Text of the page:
• .25 per cent (that is ¼ of one per cent, or one out of every 400) of total UK compressor sales resulted in actual valid warranty claims. (Bitzer Corporation)
Elevated motor amperage readings are typically not the result of a faulty motor. It is more likely the result of a mechanical failure in progress or abnormally high system pressures. Bearings that are worn, leaking discharge valves (causing one or more cylinders to be operating at substantially higher pressures in the downstroke) are two examples of a mechanical failure. Abnormally high system pressures may be caused by a dirty condenser, inoperative condenser fan motor, high load condition or high ambient temperature. The resulting increase in motor amperage from any of these conditions will lead to motor overheating, breakdown of the motor winding insulation and will ultimately result in a failed motor. But these easily fall into the “80 per cent of compressors returned for electrical motor failure were system caused mechanical failures that progressed into an electrical failure.”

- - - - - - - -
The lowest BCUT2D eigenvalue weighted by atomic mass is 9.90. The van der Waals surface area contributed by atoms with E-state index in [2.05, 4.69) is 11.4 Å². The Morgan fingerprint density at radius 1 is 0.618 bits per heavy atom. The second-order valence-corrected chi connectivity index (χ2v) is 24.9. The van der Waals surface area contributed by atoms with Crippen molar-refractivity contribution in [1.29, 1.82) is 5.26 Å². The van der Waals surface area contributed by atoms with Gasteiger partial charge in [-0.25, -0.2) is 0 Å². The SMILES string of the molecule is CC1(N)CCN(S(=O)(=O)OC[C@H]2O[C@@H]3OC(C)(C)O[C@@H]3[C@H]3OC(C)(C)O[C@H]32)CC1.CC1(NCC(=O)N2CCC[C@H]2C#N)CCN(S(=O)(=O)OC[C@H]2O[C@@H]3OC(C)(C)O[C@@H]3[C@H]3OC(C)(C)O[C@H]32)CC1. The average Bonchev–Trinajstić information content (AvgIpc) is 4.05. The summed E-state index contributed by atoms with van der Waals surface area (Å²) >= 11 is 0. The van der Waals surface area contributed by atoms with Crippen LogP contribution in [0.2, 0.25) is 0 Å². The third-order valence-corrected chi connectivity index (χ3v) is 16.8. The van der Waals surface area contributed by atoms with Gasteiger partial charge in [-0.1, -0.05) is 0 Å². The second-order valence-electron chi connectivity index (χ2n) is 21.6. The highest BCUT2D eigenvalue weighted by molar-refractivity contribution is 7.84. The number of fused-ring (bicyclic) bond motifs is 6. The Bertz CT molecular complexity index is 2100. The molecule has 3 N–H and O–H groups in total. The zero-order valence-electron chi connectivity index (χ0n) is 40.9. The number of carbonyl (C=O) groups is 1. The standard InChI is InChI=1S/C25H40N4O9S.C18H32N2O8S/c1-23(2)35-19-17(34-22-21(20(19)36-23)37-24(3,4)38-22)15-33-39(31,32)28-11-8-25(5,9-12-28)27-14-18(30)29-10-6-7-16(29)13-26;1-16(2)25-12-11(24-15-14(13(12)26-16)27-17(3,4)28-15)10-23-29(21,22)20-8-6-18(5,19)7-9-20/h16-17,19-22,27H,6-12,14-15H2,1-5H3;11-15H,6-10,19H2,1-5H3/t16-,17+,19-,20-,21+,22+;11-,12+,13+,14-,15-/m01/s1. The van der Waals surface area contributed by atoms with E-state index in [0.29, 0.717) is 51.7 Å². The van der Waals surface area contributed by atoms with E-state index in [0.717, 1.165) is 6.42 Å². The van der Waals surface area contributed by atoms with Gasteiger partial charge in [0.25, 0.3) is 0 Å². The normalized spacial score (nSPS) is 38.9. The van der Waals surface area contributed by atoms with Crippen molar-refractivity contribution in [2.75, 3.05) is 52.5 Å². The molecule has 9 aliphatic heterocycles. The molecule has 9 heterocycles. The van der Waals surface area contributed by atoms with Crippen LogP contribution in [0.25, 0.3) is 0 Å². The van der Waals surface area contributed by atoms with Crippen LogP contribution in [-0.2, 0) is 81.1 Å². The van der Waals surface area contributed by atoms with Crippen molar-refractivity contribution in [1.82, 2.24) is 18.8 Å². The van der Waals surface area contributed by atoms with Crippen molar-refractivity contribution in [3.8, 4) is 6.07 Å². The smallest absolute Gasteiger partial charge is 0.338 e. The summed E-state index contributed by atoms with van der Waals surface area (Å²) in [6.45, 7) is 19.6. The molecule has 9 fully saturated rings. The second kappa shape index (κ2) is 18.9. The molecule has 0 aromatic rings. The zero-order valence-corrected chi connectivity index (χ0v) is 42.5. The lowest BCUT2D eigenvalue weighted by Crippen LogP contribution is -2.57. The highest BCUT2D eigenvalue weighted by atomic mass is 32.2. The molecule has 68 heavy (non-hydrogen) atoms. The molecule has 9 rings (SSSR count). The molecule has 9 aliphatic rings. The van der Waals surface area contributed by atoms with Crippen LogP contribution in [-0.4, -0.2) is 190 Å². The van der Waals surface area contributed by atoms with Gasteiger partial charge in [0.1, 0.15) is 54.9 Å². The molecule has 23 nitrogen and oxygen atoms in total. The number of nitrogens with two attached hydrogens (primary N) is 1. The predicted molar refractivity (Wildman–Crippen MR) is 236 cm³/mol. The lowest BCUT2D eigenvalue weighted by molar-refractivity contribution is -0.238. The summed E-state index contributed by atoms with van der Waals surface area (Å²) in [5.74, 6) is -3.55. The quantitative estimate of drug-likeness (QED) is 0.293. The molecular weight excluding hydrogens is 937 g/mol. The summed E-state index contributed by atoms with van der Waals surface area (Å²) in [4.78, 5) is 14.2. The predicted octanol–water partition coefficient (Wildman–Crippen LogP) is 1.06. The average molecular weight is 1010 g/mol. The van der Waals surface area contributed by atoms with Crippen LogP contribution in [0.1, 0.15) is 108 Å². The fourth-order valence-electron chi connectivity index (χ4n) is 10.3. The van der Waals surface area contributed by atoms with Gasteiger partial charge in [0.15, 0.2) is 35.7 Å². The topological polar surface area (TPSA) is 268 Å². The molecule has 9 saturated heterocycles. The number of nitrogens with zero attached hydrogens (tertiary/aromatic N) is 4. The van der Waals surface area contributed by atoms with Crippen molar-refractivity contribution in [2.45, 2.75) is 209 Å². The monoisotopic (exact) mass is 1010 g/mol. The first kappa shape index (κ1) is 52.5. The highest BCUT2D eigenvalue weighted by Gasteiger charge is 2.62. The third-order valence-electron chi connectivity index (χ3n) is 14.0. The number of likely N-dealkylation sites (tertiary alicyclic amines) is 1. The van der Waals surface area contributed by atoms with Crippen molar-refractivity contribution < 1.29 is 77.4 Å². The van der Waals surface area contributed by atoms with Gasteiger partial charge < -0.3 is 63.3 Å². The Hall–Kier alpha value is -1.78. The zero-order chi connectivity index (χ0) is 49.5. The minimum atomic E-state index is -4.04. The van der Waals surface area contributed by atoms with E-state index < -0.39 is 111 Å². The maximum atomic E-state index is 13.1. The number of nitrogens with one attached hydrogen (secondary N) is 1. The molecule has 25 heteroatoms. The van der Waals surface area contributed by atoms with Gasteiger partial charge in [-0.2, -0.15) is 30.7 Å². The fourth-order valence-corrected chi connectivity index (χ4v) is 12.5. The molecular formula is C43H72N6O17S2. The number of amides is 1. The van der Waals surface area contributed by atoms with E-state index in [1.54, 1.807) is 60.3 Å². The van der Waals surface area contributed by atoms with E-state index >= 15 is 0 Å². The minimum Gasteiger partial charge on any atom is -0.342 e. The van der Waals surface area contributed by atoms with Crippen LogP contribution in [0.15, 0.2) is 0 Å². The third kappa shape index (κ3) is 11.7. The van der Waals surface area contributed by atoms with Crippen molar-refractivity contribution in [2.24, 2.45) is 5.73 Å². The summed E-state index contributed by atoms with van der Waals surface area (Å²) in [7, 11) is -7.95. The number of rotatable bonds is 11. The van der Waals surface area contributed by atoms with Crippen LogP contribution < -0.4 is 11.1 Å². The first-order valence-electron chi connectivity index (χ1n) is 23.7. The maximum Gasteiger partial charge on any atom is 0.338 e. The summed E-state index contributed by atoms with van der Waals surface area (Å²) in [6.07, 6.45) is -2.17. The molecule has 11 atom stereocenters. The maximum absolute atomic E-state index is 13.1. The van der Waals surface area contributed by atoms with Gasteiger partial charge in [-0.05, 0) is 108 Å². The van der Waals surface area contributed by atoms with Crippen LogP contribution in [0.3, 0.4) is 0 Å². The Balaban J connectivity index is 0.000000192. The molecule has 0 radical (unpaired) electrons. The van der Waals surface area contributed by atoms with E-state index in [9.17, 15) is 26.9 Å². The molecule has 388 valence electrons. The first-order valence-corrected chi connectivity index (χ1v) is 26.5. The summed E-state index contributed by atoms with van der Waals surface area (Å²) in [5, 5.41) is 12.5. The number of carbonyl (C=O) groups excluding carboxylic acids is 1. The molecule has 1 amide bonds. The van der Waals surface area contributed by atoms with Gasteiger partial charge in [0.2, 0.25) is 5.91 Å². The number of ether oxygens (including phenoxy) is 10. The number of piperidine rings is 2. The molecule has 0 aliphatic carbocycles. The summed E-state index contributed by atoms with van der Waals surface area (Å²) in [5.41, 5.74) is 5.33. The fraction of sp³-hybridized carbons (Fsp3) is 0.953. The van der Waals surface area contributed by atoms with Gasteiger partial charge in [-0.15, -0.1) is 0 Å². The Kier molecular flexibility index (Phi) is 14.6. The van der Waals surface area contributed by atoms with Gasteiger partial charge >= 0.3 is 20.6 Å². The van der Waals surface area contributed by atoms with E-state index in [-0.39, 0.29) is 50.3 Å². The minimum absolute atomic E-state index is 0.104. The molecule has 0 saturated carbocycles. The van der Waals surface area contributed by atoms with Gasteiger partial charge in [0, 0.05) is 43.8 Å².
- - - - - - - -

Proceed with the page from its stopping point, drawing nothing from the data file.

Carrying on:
An interesting aspect of being a HVAC/R technician is that the cause of failure is not always easily perceived. Technician must search for all possible causes, sniffing out evidence and clues, and then make a logical and educated deduction as to the cause of failure. Many compressor motor failures require this approach. Neglecting to fully investigate may result in the root cause of failure being missed and the customer suffering another expensive loss in a relatively short amount of time.